Adam Steltzner

Jennifer Ito and Marqueece Harris-Dawson: A Shifting Los Angeles

Jennifer Ito: Los Angeles has seen, has undergone dramatic demographic transformation particularly between the 70s and currently. We saw a lot of that growth happen in the 1980s and particularly as we received a lot of communities from Central America and other countries. What's interesting now is that particularly from the Latino communities and Latino immigrants, what we're seeing is a much more integrated and settled population, but now we're receiving a lot of immigrants from other parts particularly from Asia. So I think part, we experienced a lot of growth in the 1980s, we are living with some of the legacies of some of that and issues around immigration, but also how we integrate some of these new communities into our neighborhoods, into the workplace, into society.

Val Zavala: And Marqueece how about some of the challenges in your district because it's not just demographics.

Marqueece Harris-Dawson In my district certainly there has been some demographic shift, and that settled out in the last few years, but the biggest shift has not been demographics, it’s been wages. So in the 1970s and 1980s people were employed with union jobs. Now people are employed, they work just as much, their jobs are not union and the wages are very different and there's nothing intrinsically different about the work that they were doing then vs the work they are doing now. It's that that a few human beings, a very small set of them have made decisions about what wages are going to be. Generally, the pressure has been downward, and you get the resulting inequality; the people making the decisions, the people in charge of setting the wages, doing much better, the people working every day for a living doing much worse.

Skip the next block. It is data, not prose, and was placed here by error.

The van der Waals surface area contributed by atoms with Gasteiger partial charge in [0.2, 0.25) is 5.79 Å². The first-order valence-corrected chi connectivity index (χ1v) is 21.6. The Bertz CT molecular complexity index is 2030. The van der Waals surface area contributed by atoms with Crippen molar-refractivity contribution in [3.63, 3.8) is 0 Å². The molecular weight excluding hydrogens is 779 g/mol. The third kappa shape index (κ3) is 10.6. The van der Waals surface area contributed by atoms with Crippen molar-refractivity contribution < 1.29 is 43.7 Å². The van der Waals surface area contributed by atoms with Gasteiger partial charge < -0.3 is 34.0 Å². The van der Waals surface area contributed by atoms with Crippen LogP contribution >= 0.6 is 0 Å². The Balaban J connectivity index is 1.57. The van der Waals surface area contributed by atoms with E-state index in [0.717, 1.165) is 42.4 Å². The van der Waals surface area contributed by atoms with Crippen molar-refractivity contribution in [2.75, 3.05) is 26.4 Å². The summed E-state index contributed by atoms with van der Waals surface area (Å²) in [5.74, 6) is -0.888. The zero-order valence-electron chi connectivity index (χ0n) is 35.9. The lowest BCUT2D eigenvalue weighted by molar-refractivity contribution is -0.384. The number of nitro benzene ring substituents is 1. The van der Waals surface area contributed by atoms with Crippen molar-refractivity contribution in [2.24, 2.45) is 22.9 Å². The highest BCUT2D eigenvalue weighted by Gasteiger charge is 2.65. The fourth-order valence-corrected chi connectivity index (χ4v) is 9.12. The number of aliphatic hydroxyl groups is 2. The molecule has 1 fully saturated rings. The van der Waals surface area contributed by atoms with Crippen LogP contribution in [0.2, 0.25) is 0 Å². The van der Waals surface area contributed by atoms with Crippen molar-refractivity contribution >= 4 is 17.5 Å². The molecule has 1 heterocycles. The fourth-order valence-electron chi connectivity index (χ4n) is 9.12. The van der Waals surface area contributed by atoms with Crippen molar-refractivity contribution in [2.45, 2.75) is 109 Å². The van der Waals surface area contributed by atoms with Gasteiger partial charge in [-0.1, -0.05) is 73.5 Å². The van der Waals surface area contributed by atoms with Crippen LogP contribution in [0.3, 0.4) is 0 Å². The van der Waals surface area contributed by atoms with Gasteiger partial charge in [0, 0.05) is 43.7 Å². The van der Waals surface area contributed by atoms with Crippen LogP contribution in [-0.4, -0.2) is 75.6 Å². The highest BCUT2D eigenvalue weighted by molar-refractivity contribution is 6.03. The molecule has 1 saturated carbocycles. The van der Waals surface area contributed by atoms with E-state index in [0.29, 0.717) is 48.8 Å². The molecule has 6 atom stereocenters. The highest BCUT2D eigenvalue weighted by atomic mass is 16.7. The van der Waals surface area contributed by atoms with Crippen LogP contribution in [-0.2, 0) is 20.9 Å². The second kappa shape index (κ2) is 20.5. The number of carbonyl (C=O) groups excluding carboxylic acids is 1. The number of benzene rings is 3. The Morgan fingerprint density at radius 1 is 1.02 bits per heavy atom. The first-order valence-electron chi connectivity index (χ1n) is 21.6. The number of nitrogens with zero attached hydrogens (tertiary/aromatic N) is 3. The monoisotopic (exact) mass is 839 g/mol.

Val Zavala: So there seems to be some discretion in the people who as you said are making those decisions about wages, are they making the decisions based on what? Pure economics?  

Marqueece Harris-Dawson: Well I think it's a human decision right, so there’s a variety of factors that go into any human decision, what we see is a trend towards lower wages. So Jennifer just pointed out people in the middle and at the bottom have seen their wages go down by 25 percent. Wages are controlled by employers for the most part, except when there's a union then you have an organized interests group to intervene on your behalf as a worker, you don’t have that it's purely the decision of the owners and of the managers and you see what we've gotten.

Jennifer Ito, Research Director at USC’s Program for Environmental and Regional Equity explains demographic changes in Los Los Angeles. Marqueece Harris Dawson, Councilmember to L.A.’s 8th District, explains that biggest shift in his district has not been in demographics, but a change in wages and the loss of union jobs. 

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